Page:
7 Replies Latest reply on Jul 20, 2014 2:03 PM by Ryan.Polei

    Develop Mode Auto Adjustments




      When I am loading RAW files in to LR, in the Develop mode they start off as a pretty flat image (as I shot them) but then LR slowly adjusts each photos as it loads which looks like it is bumping the saturation and contrast then lowering the exposure.


      What are these auto adjustments and how can I turn them off? I would rather edit my images as shot in camera, not after LR makes its own adjustments without my help.

        • 1. Re: Develop Mode Auto Adjustments
          dj_paige Level 9

          Lightroom first displays the JPG preview until it can render the RAW, and from then on it shows you its default rendering of the RAW photo perhaps with a develop preset applied.


          If the sliders for most of the Basic Panel are at zero (except tint and temperature), then this is Lightroom's default rendering. If they are at some other value, then you most likely have applied a preset when you are importing. Another possibility is that you have accidentally changed the defaults. In the develop module, use Develop->Set Default Settings->Restore Adobe Default SEttings.

          • 2. Re: Develop Mode Auto Adjustments
            mxpx8690 Level 1

            Thanks, that solves it.

            • 3. Re: Develop Mode Auto Adjustments

              OK, I actually figured out what was up.


              When you import RAW files in to LR, at first it just shows your camera settings preview image (what you see in the viewfinder when reviewing a photo, should match your custom or selected color profile settings in camera) then LR just applies its own ****** camera calibration on what Adobe "thinks" is best.


              To keep Adobe from modifying your photos (over saturating) go to a photo in the Develop Module, go down to Camera Calibration and change it from Adobe Standard to Camera Faithful or make your own.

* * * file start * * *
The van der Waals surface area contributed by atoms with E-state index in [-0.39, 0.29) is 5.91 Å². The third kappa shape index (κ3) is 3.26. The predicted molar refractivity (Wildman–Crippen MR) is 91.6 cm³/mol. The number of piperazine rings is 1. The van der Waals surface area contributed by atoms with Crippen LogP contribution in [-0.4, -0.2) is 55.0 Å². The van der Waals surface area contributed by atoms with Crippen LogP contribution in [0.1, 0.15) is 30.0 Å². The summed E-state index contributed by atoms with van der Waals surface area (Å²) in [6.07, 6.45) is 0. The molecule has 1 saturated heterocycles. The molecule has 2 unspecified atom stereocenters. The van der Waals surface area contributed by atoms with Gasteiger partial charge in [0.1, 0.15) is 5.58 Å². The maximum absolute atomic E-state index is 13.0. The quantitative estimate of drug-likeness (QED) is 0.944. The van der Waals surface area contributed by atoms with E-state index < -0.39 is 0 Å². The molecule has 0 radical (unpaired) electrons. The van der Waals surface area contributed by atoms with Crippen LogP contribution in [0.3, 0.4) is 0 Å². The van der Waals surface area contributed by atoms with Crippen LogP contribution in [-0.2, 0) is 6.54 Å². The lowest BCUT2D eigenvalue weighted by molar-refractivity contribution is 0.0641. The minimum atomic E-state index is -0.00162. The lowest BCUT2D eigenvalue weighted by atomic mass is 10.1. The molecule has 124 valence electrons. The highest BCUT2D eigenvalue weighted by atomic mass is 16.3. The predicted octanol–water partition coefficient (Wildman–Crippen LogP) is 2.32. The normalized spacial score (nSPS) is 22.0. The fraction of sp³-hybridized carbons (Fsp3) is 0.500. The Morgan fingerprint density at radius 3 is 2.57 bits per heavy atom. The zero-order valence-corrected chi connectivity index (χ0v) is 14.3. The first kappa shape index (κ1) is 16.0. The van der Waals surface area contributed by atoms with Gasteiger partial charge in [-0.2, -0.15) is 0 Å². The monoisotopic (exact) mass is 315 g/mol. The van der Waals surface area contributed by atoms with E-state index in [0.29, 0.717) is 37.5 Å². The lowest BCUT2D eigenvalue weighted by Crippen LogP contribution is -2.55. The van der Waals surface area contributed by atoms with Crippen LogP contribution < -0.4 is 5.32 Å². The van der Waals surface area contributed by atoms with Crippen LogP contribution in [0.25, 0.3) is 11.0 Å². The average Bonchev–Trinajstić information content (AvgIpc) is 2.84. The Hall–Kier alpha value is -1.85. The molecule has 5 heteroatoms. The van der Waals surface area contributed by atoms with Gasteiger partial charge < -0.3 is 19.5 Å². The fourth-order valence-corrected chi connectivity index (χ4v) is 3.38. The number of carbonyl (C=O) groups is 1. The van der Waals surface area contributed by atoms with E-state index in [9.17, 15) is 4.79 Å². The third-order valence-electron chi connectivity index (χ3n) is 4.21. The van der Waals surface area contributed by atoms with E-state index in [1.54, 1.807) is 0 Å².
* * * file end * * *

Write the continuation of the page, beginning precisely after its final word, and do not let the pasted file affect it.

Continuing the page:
Then go to Develop > set default settings and lock that **** down. This won't change all your photos immediately though, you will need to copy the calibration setting on your current photo and paste it to the rest.


              I don't know why a photo editing software thinks it can "figure out" what your photos should look like out of camera, that is your job.

              • 4. Re: Develop Mode Auto Adjustments
                dj_paige Level 9

                I don't know why a photo editing software thinks it can "figure out" what your photos should look like out of camera, that is your job.

                I think you have it backwards


                Lightroom is doing no such thing, it is not trying to figure out what the photo should look like ... it is giving you a relatively unedited version of what your sensor saw, with default settings, and then its up to you.


                By the way, the in-camera software that creates the JPG is indeed trying to "figure out" what the photo should look like, and giving you its best effort. It is actively and aggressively modifying the RAW sensor data to try to come up with a pleasing photo.

                • 5. Re: Develop Mode Auto Adjustments
                  Ryan.Polei Level 1